And it’s not just me. In fact, it’s not even just women who’ve had to face this sort of creepy censorious/sexualized treatment of their bodies. As Scout Willis found out, men once had to fight for the right to go shirtless in public on hot days. And I recall reading that in Spain, during the Franco dictatorship, newspapers had to hire photo-retouchers just to paint undershirts on prizefighters in the sports section, lest Spanish ladies have their modesty offended by the sight of — gasp! — male nipples.

Well, my modesty isn’t offended by the sight of a man’s bare chest. I’ll gladly look at attractive ones, and even think to myself that cool dude so-and-so sure looks hot with his shirt off. I like guys; love them, even. So why should my modesty be affected by the sight of one running around half naked?

In fact, as I’ve pointed out before, what some call “modesty” is nothing more than our right not to be sexually molested. It exists no matter what we wear, how we act, or where we go. But by putting the onus on women to “keep modest” so as not to be molested, it puts the burden on the wrong person. If I could be harassed (as in fact I was) while wearing a puffy coat, baggy jeans, and Doc Martens — and not a speck of makeup — then clearly what I’m wearing or not wearing is not the issue. (For the record, I’ve also been left strangely unmolested while wearing miniskirts.) The blame should be on the harasser, not the harassed. And since I didn’t harass myself, but guys harassed me — gee, you don’t suppose maybe guys could do with a bit of educating, do you?

Nah, of course not. Men are all perfect. Rape culture doesn’t apply to them. Their bodies aren’t sexualized like ours are. It’s we women who have to cover up, worry about how we look, and second-guess ourselves constantly. We have to do it all for them, so they never have to do it for themselves.

And that, pardon the expression, really chafes my tits.

So, here’s my radical thought for the day: Guys, remember that your forefathers had to fight for the right to walk around half-naked where others could see them. And remember, too, that even though your right to seminudity is fully legal and unremarkable, hordes of women aren’t running after you, catcalling you and pawing your body, no matter how effin’ gorgeous it is. There’s a reason for that: We got Nice Girl training. We are taught from an early age not to be rude, forward and unmannerly. But more than that, we know how gross we’d feel if someone did that to us. And we don’t view you as our property. We don’t think you’re there for us to just wipe ourselves on. We think you have a right to be left in peace — to not be touched unless you make it clear that you want us touching you.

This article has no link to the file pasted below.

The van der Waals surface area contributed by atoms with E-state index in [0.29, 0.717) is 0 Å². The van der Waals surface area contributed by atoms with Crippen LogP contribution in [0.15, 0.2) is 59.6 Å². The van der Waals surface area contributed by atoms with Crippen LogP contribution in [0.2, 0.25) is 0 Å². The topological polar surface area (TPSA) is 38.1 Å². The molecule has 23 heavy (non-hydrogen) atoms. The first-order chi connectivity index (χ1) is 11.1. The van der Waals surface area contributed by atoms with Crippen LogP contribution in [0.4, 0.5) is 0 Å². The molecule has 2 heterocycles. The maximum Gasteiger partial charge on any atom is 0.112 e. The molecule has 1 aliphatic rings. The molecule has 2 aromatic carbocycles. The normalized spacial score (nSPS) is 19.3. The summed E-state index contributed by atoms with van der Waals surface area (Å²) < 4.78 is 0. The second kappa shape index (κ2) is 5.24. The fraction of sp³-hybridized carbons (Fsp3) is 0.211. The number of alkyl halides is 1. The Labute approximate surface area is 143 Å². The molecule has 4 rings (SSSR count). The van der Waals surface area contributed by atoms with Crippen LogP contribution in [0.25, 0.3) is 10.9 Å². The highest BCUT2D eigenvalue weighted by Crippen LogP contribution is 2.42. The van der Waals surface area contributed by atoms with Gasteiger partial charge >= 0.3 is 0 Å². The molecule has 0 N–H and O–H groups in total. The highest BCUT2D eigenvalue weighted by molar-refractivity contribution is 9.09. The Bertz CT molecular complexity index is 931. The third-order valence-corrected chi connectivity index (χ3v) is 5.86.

And if you reciprocate, and stop making such an idiotic fuss about our boobs, you might in fact be making this world a much better — and cooler — place.

Quotable: Ellen Page on feminism

Sorry-not-sorry, MariCori!

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“Take this, so the Venezuelans end up eating shit!”

“Don’t worry, Doctor…I already have them accustomed to that!”

Remember that time MariCori went to Colombia, with a phony whiplash collar on to make it look like she was some kind of victim, and to stir up sympathy where it made no difference anyway? Looks like she won’t be able to get away with THAT again:

María Corina Machado will not be able to leave Venezuela, since the 16th Control Tribunal of Caracas has prohibited her from doing so.

Judge Adriana López heard the petition, made by the Public Ministry.

The order has already been received by the Administrative Service of Identification, Migration and Foreign Travel (SAIME), according to sources from the organism.

The decision was sustained in the possibility that Machado could flee the land.

Last Monday, Machado spent eight hours in a hearing with the Public Ministry due to an investigation of an assassination plan in Venezuela.

Translation mine.

Recall that MariCori has long been involved in right-wing putschist activities in Venezuela. She signed the infamous Carmona declaration of 2002, the same that abolished ALL of Venezuela’s democratic institutions and guarantees. Later, she stupidly claimed she thought it was just a sign-in sheet. Which begs the question: Are all rich twits in Venezuela functionally illiterate? Or is it just the fascist opposition leaders who are that dumb…when they’re not busy thinking that everyone else is, too?